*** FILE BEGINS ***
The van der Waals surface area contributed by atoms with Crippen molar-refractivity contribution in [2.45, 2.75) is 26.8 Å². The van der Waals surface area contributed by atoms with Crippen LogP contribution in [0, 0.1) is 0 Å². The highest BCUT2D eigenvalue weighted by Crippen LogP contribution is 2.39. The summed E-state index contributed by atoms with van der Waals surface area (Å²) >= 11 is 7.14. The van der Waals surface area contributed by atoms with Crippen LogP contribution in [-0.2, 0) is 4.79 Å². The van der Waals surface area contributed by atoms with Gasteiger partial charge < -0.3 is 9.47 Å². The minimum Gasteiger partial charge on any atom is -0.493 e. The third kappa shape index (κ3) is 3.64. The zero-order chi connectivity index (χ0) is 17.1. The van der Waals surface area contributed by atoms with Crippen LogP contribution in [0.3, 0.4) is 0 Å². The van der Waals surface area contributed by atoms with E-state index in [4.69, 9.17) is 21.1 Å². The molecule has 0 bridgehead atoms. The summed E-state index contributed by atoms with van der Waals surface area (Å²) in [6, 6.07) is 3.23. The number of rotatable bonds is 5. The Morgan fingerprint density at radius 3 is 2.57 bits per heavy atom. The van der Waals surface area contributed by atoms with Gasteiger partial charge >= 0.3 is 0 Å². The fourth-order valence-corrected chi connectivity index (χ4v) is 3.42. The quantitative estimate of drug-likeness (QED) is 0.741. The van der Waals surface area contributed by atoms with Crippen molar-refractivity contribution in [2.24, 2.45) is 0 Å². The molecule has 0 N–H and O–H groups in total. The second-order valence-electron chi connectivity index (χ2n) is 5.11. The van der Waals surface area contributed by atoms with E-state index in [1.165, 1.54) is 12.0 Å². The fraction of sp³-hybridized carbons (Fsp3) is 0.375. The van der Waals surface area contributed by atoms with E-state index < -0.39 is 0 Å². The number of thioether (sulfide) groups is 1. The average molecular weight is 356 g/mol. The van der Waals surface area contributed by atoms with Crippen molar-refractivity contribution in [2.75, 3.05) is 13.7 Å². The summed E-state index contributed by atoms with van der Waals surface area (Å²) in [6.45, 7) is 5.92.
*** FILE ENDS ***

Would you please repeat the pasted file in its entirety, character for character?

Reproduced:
The van der Waals surface area contributed by atoms with Crippen molar-refractivity contribution in [2.45, 2.75) is 26.8 Å². The van der Waals surface area contributed by atoms with Crippen LogP contribution in [0, 0.1) is 0 Å². The highest BCUT2D eigenvalue weighted by Crippen LogP contribution is 2.39. The summed E-state index contributed by atoms with van der Waals surface area (Å²) >= 11 is 7.14. The van der Waals surface area contributed by atoms with Crippen LogP contribution in [-0.2, 0) is 4.79 Å². The van der Waals surface area contributed by atoms with Gasteiger partial charge < -0.3 is 9.47 Å². The minimum Gasteiger partial charge on any atom is -0.493 e. The third kappa shape index (κ3) is 3.64. The zero-order chi connectivity index (χ0) is 17.1. The van der Waals surface area contributed by atoms with Crippen LogP contribution in [0.3, 0.4) is 0 Å². The van der Waals surface area contributed by atoms with E-state index in [4.69, 9.17) is 21.1 Å². The molecule has 0 bridgehead atoms. The summed E-state index contributed by atoms with van der Waals surface area (Å²) in [6, 6.07) is 3.23. The number of rotatable bonds is 5. The Morgan fingerprint density at radius 3 is 2.57 bits per heavy atom. The van der Waals surface area contributed by atoms with Gasteiger partial charge >= 0.3 is 0 Å². The fourth-order valence-corrected chi connectivity index (χ4v) is 3.42. The quantitative estimate of drug-likeness (QED) is 0.741. The van der Waals surface area contributed by atoms with Crippen molar-refractivity contribution in [2.24, 2.45) is 0 Å². The molecule has 0 N–H and O–H groups in total. The second-order valence-electron chi connectivity index (χ2n) is 5.11. The van der Waals surface area contributed by atoms with E-state index in [1.165, 1.54) is 12.0 Å². The fraction of sp³-hybridized carbons (Fsp3) is 0.375. The van der Waals surface area contributed by atoms with E-state index < -0.39 is 0 Å². The number of thioether (sulfide) groups is 1. The average molecular weight is 356 g/mol. The van der Waals surface area contributed by atoms with Crippen molar-refractivity contribution in [2.75, 3.05) is 13.7 Å². The summed E-state index contributed by atoms with van der Waals surface area (Å²) in [6.45, 7) is 5.92.